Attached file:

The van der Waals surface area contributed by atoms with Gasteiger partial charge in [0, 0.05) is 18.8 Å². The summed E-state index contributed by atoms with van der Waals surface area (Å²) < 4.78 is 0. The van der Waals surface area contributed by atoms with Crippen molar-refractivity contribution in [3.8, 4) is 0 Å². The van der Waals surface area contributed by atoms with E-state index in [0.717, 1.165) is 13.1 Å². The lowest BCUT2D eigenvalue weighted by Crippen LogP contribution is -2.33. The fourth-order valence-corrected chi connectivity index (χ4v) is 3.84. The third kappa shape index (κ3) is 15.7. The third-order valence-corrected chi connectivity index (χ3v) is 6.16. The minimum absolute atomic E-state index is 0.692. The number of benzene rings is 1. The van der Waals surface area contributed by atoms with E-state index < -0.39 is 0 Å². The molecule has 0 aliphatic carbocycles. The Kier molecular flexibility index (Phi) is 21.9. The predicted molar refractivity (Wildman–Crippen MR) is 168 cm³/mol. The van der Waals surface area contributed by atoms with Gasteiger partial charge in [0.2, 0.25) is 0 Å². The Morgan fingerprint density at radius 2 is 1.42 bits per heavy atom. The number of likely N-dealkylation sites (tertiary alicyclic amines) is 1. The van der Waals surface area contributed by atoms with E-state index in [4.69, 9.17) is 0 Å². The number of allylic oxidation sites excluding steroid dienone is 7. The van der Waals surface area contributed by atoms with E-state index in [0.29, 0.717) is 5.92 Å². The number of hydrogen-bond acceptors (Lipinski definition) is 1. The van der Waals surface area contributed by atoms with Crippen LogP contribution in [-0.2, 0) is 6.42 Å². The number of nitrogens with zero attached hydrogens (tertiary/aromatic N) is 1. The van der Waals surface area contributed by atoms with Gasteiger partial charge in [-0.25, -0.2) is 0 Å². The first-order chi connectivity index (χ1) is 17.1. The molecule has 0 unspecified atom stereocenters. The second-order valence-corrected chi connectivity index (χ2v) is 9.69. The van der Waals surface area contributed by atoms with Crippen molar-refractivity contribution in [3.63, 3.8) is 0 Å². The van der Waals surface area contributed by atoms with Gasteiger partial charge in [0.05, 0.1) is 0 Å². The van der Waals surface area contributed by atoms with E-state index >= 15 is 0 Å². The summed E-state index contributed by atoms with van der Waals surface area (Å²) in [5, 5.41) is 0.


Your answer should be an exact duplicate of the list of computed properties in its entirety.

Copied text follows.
The van der Waals surface area contributed by atoms with Gasteiger partial charge in [0, 0.05) is 18.8 Å². The summed E-state index contributed by atoms with van der Waals surface area (Å²) < 4.78 is 0. The van der Waals surface area contributed by atoms with Crippen molar-refractivity contribution in [3.8, 4) is 0 Å². The van der Waals surface area contributed by atoms with E-state index in [0.717, 1.165) is 13.1 Å². The lowest BCUT2D eigenvalue weighted by Crippen LogP contribution is -2.33. The fourth-order valence-corrected chi connectivity index (χ4v) is 3.84. The third kappa shape index (κ3) is 15.7. The third-order valence-corrected chi connectivity index (χ3v) is 6.16. The minimum absolute atomic E-state index is 0.692. The number of benzene rings is 1. The van der Waals surface area contributed by atoms with E-state index < -0.39 is 0 Å². The molecule has 0 aliphatic carbocycles. The Kier molecular flexibility index (Phi) is 21.9. The predicted molar refractivity (Wildman–Crippen MR) is 168 cm³/mol. The van der Waals surface area contributed by atoms with Gasteiger partial charge in [0.2, 0.25) is 0 Å². The Morgan fingerprint density at radius 2 is 1.42 bits per heavy atom. The number of likely N-dealkylation sites (tertiary alicyclic amines) is 1. The van der Waals surface area contributed by atoms with E-state index in [4.69, 9.17) is 0 Å². The number of allylic oxidation sites excluding steroid dienone is 7. The van der Waals surface area contributed by atoms with E-state index in [0.29, 0.717) is 5.92 Å². The number of hydrogen-bond acceptors (Lipinski definition) is 1. The van der Waals surface area contributed by atoms with Crippen LogP contribution in [-0.2, 0) is 6.42 Å². The number of nitrogens with zero attached hydrogens (tertiary/aromatic N) is 1. The van der Waals surface area contributed by atoms with Gasteiger partial charge in [-0.25, -0.2) is 0 Å². The first-order chi connectivity index (χ1) is 17.1. The molecule has 0 unspecified atom stereocenters. The second-order valence-corrected chi connectivity index (χ2v) is 9.69. The van der Waals surface area contributed by atoms with Crippen molar-refractivity contribution in [3.63, 3.8) is 0 Å². The van der Waals surface area contributed by atoms with Gasteiger partial charge in [0.05, 0.1) is 0 Å². The van der Waals surface area contributed by atoms with E-state index >= 15 is 0 Å². The summed E-state index contributed by atoms with van der Waals surface area (Å²) in [5, 5.41) is 0.